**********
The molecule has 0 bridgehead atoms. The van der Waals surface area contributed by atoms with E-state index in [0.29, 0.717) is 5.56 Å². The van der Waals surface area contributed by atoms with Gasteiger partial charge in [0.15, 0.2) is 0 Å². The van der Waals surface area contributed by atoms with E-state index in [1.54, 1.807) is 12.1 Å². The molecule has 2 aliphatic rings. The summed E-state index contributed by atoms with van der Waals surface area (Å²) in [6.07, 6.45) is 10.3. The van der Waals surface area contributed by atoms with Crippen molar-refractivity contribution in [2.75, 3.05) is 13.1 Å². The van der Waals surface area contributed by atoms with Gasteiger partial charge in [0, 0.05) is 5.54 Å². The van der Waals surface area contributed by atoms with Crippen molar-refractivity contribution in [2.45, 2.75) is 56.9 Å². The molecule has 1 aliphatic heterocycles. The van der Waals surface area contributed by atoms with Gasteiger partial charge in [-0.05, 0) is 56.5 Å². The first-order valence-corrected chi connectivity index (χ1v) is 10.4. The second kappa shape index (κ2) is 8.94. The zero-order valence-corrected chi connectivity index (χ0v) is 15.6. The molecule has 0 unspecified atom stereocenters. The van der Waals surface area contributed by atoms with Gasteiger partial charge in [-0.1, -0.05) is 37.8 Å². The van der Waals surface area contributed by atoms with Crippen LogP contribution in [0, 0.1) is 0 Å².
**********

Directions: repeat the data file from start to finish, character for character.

The molecule has 0 bridgehead atoms. The van der Waals surface area contributed by atoms with E-state index in [0.29, 0.717) is 5.56 Å². The van der Waals surface area contributed by atoms with Gasteiger partial charge in [0.15, 0.2) is 0 Å². The van der Waals surface area contributed by atoms with E-state index in [1.54, 1.807) is 12.1 Å². The molecule has 2 aliphatic rings. The summed E-state index contributed by atoms with van der Waals surface area (Å²) in [6.07, 6.45) is 10.3. The van der Waals surface area contributed by atoms with Crippen molar-refractivity contribution in [2.75, 3.05) is 13.1 Å². The van der Waals surface area contributed by atoms with Gasteiger partial charge in [0, 0.05) is 5.54 Å². The van der Waals surface area contributed by atoms with Crippen molar-refractivity contribution in [2.45, 2.75) is 56.9 Å². The molecule has 1 aliphatic heterocycles. The van der Waals surface area contributed by atoms with Gasteiger partial charge in [-0.05, 0) is 56.5 Å². The first-order valence-corrected chi connectivity index (χ1v) is 10.4. The second kappa shape index (κ2) is 8.94. The zero-order valence-corrected chi connectivity index (χ0v) is 15.6. The molecule has 0 unspecified atom stereocenters. The van der Waals surface area contributed by atoms with Gasteiger partial charge in [-0.1, -0.05) is 37.8 Å². The van der Waals surface area contributed by atoms with Crippen LogP contribution in [0, 0.1) is 0 Å².